With just eight more days before the kick-off of the highly anticipated novelty match between The PUNCHERS and Media Amalgamated team as part of celebrations of the 50th anniversary of The PUNCH, The PUNCHERS worked on their winning strategies on Friday at the Mountain Top University, Magboro, Ogun State.


The PUNCHERS go up against Media Amalgamated, a select group of journalists from Tribune, Nation, Vanguard, ThisDay, Leadership, Telegraph and The Guardian newspapers at the Mobolaji Johnson Arena, Onikan, Lagos February 24.


The highly anticipated and potentially explosive novelty match marks the commencement of an array of epoch-making activities for the 50th-anniversary celebration of Nigeria’s most-read newspaper.


In the second training session held at the team’s home ground, Mountain Top University, along the Lagos-Ibadan Expressway, the PUNCHERS, with 31 players from different departments of the company and coaches by AFCON 1992 bronze medallist, Friday Ekpo, intensified training ahead of the clash.

PUNCHERS’ veteran midfielder, Godspower Otor, said along with his teammates, they would concentrate on training and do their talking on the pitch.

“I read what one of our opponents said that they would flog us and I just laughed,” he said.


“We will allow them do their talkings in the media while we focus on training and allow the results to do justice. We are focused and training hard, our coach Friday Ekpo is not leaving any stone unturned as he ensures we get our movements and tactics right.

Friday’s training focused on our strategy, which we will perfect before the game day and I am sure we will be ready for the encounter.”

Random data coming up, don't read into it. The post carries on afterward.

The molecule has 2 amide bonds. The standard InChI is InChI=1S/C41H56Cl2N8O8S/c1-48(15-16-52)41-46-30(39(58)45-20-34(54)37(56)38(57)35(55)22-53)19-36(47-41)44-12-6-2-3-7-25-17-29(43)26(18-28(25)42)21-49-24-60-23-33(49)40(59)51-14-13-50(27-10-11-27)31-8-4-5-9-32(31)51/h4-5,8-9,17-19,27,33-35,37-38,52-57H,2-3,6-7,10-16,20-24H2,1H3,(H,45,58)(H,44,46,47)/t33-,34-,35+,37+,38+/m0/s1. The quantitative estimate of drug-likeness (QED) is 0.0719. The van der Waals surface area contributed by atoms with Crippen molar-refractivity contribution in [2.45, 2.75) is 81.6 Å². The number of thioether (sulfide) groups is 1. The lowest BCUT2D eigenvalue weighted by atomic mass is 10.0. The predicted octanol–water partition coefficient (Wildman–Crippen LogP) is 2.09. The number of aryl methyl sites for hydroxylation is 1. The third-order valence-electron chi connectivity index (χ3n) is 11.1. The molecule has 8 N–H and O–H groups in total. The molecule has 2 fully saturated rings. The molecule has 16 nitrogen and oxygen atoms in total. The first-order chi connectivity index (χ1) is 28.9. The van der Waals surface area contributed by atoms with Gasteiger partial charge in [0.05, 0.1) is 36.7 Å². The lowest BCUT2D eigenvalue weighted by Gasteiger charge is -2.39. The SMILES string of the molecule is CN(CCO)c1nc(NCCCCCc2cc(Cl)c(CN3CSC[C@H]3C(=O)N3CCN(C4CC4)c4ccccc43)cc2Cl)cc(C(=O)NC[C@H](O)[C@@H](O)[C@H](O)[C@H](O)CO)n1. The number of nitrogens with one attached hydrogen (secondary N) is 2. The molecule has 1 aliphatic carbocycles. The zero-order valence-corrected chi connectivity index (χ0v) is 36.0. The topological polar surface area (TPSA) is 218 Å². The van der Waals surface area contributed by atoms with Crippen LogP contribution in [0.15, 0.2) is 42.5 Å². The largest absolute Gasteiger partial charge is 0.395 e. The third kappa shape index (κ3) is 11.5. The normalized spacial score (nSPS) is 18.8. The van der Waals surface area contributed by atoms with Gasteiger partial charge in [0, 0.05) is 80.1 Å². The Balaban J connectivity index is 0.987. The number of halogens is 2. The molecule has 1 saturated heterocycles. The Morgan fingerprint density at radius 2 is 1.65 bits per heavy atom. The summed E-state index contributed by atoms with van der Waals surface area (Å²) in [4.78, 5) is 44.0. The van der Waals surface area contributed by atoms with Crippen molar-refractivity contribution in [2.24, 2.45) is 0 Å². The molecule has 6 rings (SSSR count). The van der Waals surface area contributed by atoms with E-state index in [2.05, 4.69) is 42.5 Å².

The PUNCHERS will have their third training on Saturday (today) as they intensify preparations for the novelty game against Media Amalgamated.


Former Super Eagles forward and bronze medallist at the 2004 Africa Cup of Nations, Victor Agali, has been handed the task of coaching the Media Amalgamated team, who have their first training session today at the Legacy Pitch of the National Stadium, Lagos.



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Ivory Coast vs. Nigeria: How to watch Africa Cup of Nations, TV channel and live stream



The Africa Cup of Nations will see a true heavyweight clash as hosts Ivory Coast take on Nigeria in Group A.

Back on Saturday, Les Éléphants started AFCON off well, notching a 2-0 win over Guinea-Bissau in the tournament’s opening match.

However, one day later the Super Eagles were stunned by Equatorial Guinea, and needed a Victor Osimhen goal to come back for a 1-1 draw.

That leaves Nigeria in need of a result — and possibly even a win — to avoid a must-win situation during the final round of group-stage matches. A loss would leave a star-studded side on the brink of elimination.

For Ivory Coast, meanwhile, a win would guarantee a place in the knockout stages, and a draw in Group A’s other match would secure the top spot in the section.

Here’s everything you need to know ahead of the match.

Ivory Coast vs. Nigeria (AFCON)
When: Thursday, Jan. 18
Where: Olympic Stadium of Ebimpé (Ivory Coast)